Potential link found between red meat consumption and women’s mental health


Potential link found between red meat consumption and women’s mental health

Although there have been multiple previous studies showing that red meat consumption is beneficial to health, teams of scientists across Iran and Canada set out to examine the effect of red meat consumption on depression, anxiety, and psychological distress in Tehrani women.

The study examined the dietary intake and psychological disorders of 482 women aged between 20-50 years who had been referred to the health centres of Tehran University of Medical Sciences in 2018. Their dietary intake was evaluated through use of a food frequency questionnaire. Within the questionnaire, the red meat category was defined as the sum of red meats and organ meats. A validated Depression, Anxiety, Stress Scales (DASS) questionnaire was also provided to analyse psychological disorders within the women.

The results showed that women in the highest quartile of red meat consumption had a significantly higher incidence of depression, anxiety, and stress in comparison to women in the lowest quartile of red meat consumption.

Although a significant relationship has been discovered between red meat intake and mental health issues in women, further studies will be required to confirm the findings.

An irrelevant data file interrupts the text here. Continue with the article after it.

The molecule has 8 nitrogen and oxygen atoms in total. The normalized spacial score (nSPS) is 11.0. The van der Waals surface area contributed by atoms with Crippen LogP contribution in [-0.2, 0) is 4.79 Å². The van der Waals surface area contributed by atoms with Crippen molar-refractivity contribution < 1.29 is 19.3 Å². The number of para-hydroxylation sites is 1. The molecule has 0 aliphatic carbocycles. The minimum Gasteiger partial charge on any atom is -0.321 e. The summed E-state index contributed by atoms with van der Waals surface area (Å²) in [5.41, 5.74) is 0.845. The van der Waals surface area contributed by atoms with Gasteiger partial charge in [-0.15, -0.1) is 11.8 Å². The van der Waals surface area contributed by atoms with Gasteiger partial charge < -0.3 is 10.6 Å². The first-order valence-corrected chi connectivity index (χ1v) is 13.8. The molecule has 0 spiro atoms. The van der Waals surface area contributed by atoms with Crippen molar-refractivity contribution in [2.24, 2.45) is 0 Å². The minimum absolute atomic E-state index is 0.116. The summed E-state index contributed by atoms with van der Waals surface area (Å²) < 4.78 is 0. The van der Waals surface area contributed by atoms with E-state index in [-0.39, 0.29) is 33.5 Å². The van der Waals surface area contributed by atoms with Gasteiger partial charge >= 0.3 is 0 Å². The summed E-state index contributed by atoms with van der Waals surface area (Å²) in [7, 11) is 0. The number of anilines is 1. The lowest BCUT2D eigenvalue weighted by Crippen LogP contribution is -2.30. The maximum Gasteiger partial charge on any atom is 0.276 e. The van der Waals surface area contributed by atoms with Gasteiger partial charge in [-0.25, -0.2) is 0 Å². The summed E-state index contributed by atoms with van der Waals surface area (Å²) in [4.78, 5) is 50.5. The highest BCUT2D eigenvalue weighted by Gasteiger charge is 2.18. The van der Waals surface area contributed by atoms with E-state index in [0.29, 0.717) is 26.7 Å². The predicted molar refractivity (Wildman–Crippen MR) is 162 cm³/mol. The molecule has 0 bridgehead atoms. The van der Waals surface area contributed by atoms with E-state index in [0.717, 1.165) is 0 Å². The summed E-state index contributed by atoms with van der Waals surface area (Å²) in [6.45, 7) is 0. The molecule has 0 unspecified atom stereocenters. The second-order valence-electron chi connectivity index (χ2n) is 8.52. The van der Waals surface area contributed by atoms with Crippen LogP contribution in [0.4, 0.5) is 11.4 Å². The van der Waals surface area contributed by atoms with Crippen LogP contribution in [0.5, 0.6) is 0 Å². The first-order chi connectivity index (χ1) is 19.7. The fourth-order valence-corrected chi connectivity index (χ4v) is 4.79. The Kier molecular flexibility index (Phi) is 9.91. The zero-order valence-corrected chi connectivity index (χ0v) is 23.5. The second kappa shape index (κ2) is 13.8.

Original study



A January 13 2021 article in the British Medical Journal; ‘Supportive & Palliative Care’ described a metanalysis of a number of trials and database searches, which looked at the use of acupuncture as used for the treatment of pain in cancer cases.

The following study was published in the journal ‘Holistic Nurse Practitioner’ - 2020 Dec 9th – showing that reflexology was helpful to operating room nurses experiencing low back pain.

In a huge breakthrough for complementary medicine, a conventional health journal, The Oncologist, has published a study on how homeopathic medicine has a significant effect on a type of lung cancer.

Loneliness can be defined in a number of ways, but most specialists agree that it is an undesirable and hurtful emotion, and can impact both physical and mental wellbeing.

The COMPLEMENTARY MEDICAL ASSOCIATION (The CMA) © 2012. No part of this site may be reproduced without the express permission of The Complementary Medical Association. If used without prior consent a charge of US $1,000 per article, or mini section is paid (US $50 per word (minimum) will be charged. This is not meant to reflect a commercial rate for the content, but as a punitive cost and to reimburse The CMA for legal fees and time costs). Use of the contents, without permission will be taken as consent to bill the illegal user in full.